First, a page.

CBA boss warns of financial strain for households, shares slump on $5b profit

By Millie Muroi
Updated

Commonwealth Bank boss Matt Comyn says the economy has been stronger than anticipated but warns households and businesses will continue to face financial strain this year, as the bank posted a slight decline in profits.

On Wednesday, CBA announced a cash profit of $5 billion for the half-year to December, falling just short of analyst expectations, with chief executive Matt Comyn warning downside risks were building as slowing demand and persistent inflation impact Australian businesses.

CBA boss Matt Comyn said households faced a “challenging year” ahead.
CBA boss Matt Comyn said households faced a “challenging year” ahead.Credit: Peter Rae

“2023 was increasingly challenging for many of our customers who are finding it harder to absorb cost of living pressures,” he said.

Shares in CBA dropped 3.8 per cent in early trade on Wednesday after closing at an all-time high of $116 a share on Tuesday.

However, Comyn said the economy had been stronger than the bank anticipated, and that while higher rates and inflation were clearly being felt by customers, it hadn’t flown through as clearly in terms of their ability to meet loan repayments.

“The level of arrears in the case of our retail business is up very slightly, but it’s still well below where we were pre-COVID,” he said.

“The economy has been fairly resilient, supported by a strong labour market, savings and repayment buffers, population growth and relatively high commodity prices. We think there will be ongoing pressure, and in some sectors clearly more than others, but we remain optimistic that there’ll be a soft landing.”

CBA’s loan impairments decreased $96 million over the half. However, the bank is bracing for conditions to potentially worsen, with loan impairment provisions – money set aside for possible loan impairments – increasing by $113 million from the prior half amid ongoing cost of living pressures.

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Comyn said he expected financial strain to continue in 2024, including an increase in arrears, as pressures continue to build on household disposable incomes, noting cash rate increases had a lagged impact on customers.

“We recognise that it’s going to be a challenging year for many of our customers,” he said.

CBA announced an interim dividend of $2.15 a share, fully franked, 2 per cent higher than the previous half.
CBA announced an interim dividend of $2.15 a share, fully franked, 2 per cent higher than the previous half.Credit: Attila Csaszar

CBA’s profit result was just shy of its record $5.15 billion half-year profit this time last year, when it was facing stiff competition in mortgages. The bank announced an interim dividend of $2.15 a share, fully franked, 2 per cent higher than the previous half.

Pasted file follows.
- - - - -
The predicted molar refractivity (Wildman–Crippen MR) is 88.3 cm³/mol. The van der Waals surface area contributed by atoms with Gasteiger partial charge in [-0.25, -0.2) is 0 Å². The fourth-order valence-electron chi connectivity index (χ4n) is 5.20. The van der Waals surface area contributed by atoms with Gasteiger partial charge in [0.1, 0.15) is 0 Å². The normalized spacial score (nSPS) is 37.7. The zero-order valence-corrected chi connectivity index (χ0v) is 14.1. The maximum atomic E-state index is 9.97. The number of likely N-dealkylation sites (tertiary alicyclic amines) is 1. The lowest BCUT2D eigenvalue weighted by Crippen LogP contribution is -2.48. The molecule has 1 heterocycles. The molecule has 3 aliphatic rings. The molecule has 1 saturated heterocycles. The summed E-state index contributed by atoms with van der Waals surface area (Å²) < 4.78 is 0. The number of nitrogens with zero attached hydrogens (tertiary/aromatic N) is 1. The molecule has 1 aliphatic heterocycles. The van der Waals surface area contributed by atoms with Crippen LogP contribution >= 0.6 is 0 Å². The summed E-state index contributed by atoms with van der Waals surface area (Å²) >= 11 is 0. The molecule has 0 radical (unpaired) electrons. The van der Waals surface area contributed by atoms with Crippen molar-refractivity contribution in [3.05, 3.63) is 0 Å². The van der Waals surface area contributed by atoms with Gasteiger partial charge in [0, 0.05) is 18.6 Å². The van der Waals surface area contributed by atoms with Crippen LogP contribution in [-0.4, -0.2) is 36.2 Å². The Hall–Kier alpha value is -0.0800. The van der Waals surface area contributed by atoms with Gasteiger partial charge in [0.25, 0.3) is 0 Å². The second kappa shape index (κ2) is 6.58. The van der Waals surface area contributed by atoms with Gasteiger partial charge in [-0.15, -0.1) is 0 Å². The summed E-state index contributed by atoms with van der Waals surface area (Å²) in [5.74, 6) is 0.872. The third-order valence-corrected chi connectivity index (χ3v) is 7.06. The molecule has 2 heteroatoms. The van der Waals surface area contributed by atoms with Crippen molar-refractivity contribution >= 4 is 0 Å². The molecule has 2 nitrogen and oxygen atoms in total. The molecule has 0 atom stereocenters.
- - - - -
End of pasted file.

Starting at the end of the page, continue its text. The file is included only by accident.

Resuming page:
Consensus among analysts was for CBA to clock in a $5.1 billion cash net profit. Comyn said on Wednesday the lower cash profit reflected the effects of high inflation and a competitive operating environment. CBA’s expenses increased 4 per cent and staff expenses grew 5 per cent.

The bank’s net profit margin – a measure of profitability comparing banks’ funding costs with what they charge for loans – fell 6 basis points from the prior half to 1.99 per cent as a result of increased competition, customers switching to higher yielding deposits and higher funding costs.

‘We recognise that it’s going to be a challenging year for many of our customers.’

CBA chief Matt Comyn

While CBA pulled back from the mortgage wars and lost market share for three months last year, the bank picked up its pace in following months, with Comyn on Wednesday flagging volume growth in home and business lending.

“At points last year, we felt it was unsustainably [competitive] in a couple of areas,” he said. “That has eased slightly, but’s still very competitive.

Comyn said the bank would be “very thoughtful” about risks and pricing, but that “if there are opportunities to continue to grow, which I’m sure there will be, then we will look to take those up.”

He also CBA would look at contributing more capital to the development of social and affordable housing amid strong population and migration growth.

“Clearly, the Commonwealth Bank is a beneficiary of higher economic growth and higher standards of living,” Comyn said.

“Housing is an important economic and social issue. And so wherever we can, it should be a real objective which needs to try to support that as best we can.”

UBS head of Australian bank research John Storey said CBA did not live up to expectations but that the bank was well-placed if the mortgage market rationalised, having endured “extreme” levels of pricing pressure in mortgages and deposits.

E&P Capital analyst Azib Khan said the result showed CBA’s discipline on margin and volume management, with loan pricing only contributing to a 2 basis point drag on the bank’s net interest margin.

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